"He thought that, with some patience, he'd be able to transform everything into gold. He read the lives of various people who had succeeded in doing so: Helvetius, Elias, Fulcanelli, and Geber. They were all fascinating stories: each lived out his Personal Legend to the end." (81-82)
Santiago is a thoughtful character who really emabraces everything around him. In this quote from the story, Santiago is impressesd and inspried by the alchemists mentioned. He likes how each man followed his Personal Legend, a theme discussed throughout the book, until the very end of their lives. This inspires Santiago to continue on with his journey.
Who Was Helvetius?
Claude Adrien Schweitzer, or Helvetius, was born on February 26th, 1715 in Paris, France. He was born into a family of respected physicians; in fact, his father was the primary doctor to Marie Leszczyńska, the queen of France. Helvetius grew older, he attended College Louis-le Grand to study finance, while learning about poetry and literature in his spare time. When Helvetius turned twenty three in 1738, he was assigned the job to be the Queen’s tax collector, and not much later was appointed the position of her chamberlain, or noble. In 1751 Helvetius married Anne Catherine "Minette" of Ligniville. He later retired in a small section of France called Vore in Perche. He designated his time to encouraging agriculture, helping those in poverty, and producing philosophical ideas. Helvetius was a philosopher, a philanthropist, and an important figure in the Enlightenment. The Enlightenment was a period in history during the 1700s when ideas and beliefs that were previously accepted as true were questioned. It was a time of great thinkers and clever ideas. The Enlightenment brought around many reforms to benefit the people. Helvetius had many great beliefs relating to this period. He believed that each person was born with a“tubula rasa”, or “blank tablet”. He believed that each person is born pure; they have no knowledge, reputation, or prejudice. Over time, that person will gain information through experiences and the environment in which they live their daily lives. Helvetius wrote a book, De l'esprit, which became so popular that it was printed in almost every language spoken in Europe. The book consisted of four main ideas which were talked about throughout the work:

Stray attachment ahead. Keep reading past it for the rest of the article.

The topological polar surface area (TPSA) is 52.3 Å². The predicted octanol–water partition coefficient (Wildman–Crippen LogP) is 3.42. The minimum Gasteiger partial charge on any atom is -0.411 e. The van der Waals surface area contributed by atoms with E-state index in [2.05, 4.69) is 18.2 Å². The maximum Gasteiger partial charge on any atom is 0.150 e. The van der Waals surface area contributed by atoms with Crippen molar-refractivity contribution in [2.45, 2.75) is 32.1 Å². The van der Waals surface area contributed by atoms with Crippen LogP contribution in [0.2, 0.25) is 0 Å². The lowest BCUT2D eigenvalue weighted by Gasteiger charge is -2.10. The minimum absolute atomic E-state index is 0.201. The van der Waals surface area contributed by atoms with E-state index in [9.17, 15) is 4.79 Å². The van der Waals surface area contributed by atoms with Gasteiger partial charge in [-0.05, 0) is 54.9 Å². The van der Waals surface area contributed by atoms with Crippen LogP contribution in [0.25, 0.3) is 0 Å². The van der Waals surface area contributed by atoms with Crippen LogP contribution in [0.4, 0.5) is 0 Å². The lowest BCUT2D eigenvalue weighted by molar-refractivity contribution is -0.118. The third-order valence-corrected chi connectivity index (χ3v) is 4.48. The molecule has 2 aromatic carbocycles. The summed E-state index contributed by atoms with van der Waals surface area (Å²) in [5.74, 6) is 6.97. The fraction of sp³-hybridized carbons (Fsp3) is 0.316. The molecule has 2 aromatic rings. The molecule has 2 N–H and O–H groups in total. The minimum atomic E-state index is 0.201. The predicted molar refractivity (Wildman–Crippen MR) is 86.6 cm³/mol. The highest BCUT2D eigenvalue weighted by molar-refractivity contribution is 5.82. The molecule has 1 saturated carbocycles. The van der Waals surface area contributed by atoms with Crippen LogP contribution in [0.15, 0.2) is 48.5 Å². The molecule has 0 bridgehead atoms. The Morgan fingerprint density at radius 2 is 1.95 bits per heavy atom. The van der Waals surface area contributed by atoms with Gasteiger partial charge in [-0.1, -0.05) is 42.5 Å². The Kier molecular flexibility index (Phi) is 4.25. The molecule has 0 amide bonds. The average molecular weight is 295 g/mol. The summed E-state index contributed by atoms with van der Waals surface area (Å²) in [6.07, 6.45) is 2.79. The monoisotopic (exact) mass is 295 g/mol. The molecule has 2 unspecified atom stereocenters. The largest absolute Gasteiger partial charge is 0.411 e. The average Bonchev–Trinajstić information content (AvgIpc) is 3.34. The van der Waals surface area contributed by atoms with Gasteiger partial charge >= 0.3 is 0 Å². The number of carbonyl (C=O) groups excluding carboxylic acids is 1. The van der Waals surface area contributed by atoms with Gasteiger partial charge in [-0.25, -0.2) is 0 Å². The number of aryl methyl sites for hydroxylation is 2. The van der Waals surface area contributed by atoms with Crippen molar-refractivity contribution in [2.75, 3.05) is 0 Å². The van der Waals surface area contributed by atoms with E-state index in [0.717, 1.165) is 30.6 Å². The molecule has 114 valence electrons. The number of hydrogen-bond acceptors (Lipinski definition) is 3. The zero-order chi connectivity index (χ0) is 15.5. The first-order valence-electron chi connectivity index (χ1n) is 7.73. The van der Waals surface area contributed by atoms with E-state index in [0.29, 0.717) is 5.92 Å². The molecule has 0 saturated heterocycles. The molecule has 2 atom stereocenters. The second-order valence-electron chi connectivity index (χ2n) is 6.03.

1. The only difference between human beings and lower animals are our external organization.
2. Decisions that humans make are based off circumstances and prior knowledge.
3. Humans are born naïve; however, they are not born unintelligent. It is their education that makes them unintelligent in the end.
4. The emotions and ideas linked to the powerful words genius, imagination, talent, taste, and good sense.
Helvetius died on December 26th, 1771; he was 56 years old. Before he died he traveled to England and Germany, and he wrote a poem entitled De l'homme, de ses facultes intellectuelles et de son Mucation which translates to A Treatise on Man; his Intellectual Faculties and his Education. This poem discussed his feelings on true happiness. The poem was published year after his death. Helvetius was a great philosopher who contributed much to the world with his wisdom and knowledge for humanity.
"Helvetius." The New Encyclopaedia. 15. 5. Chicago: University of Chicago, 1991. Print.
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de Saint-Aubin , Augustin. Claude Adrien Helvétius. Web. 5 April 2012.